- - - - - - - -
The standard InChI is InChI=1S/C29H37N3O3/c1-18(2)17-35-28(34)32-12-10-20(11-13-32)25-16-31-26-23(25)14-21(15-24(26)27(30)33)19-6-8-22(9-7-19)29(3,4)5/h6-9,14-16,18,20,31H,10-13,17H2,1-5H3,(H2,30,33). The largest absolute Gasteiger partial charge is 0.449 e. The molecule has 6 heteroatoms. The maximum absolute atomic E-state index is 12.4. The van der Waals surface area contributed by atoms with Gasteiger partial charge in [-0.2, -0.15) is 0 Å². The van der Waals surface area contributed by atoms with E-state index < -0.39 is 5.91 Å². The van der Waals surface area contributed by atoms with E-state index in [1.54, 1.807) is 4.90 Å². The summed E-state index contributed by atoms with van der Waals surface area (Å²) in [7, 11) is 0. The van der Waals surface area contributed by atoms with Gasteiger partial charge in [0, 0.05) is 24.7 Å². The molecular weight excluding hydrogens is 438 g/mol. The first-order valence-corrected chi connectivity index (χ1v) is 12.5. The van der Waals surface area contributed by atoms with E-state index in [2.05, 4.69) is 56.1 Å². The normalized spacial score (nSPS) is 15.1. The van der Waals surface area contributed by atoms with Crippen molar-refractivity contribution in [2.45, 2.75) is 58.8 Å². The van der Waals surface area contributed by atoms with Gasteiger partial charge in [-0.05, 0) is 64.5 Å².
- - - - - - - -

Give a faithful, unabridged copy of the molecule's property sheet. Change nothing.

The standard InChI is InChI=1S/C29H37N3O3/c1-18(2)17-35-28(34)32-12-10-20(11-13-32)25-16-31-26-23(25)14-21(15-24(26)27(30)33)19-6-8-22(9-7-19)29(3,4)5/h6-9,14-16,18,20,31H,10-13,17H2,1-5H3,(H2,30,33). The largest absolute Gasteiger partial charge is 0.449 e. The molecule has 6 heteroatoms. The maximum absolute atomic E-state index is 12.4. The van der Waals surface area contributed by atoms with Gasteiger partial charge in [-0.2, -0.15) is 0 Å². The van der Waals surface area contributed by atoms with E-state index < -0.39 is 5.91 Å². The van der Waals surface area contributed by atoms with E-state index in [1.54, 1.807) is 4.90 Å². The summed E-state index contributed by atoms with van der Waals surface area (Å²) in [7, 11) is 0. The van der Waals surface area contributed by atoms with Gasteiger partial charge in [0, 0.05) is 24.7 Å². The molecular weight excluding hydrogens is 438 g/mol. The first-order valence-corrected chi connectivity index (χ1v) is 12.5. The van der Waals surface area contributed by atoms with E-state index in [2.05, 4.69) is 56.1 Å². The normalized spacial score (nSPS) is 15.1. The van der Waals surface area contributed by atoms with Crippen molar-refractivity contribution in [2.45, 2.75) is 58.8 Å². The van der Waals surface area contributed by atoms with Gasteiger partial charge in [-0.05, 0) is 64.5 Å².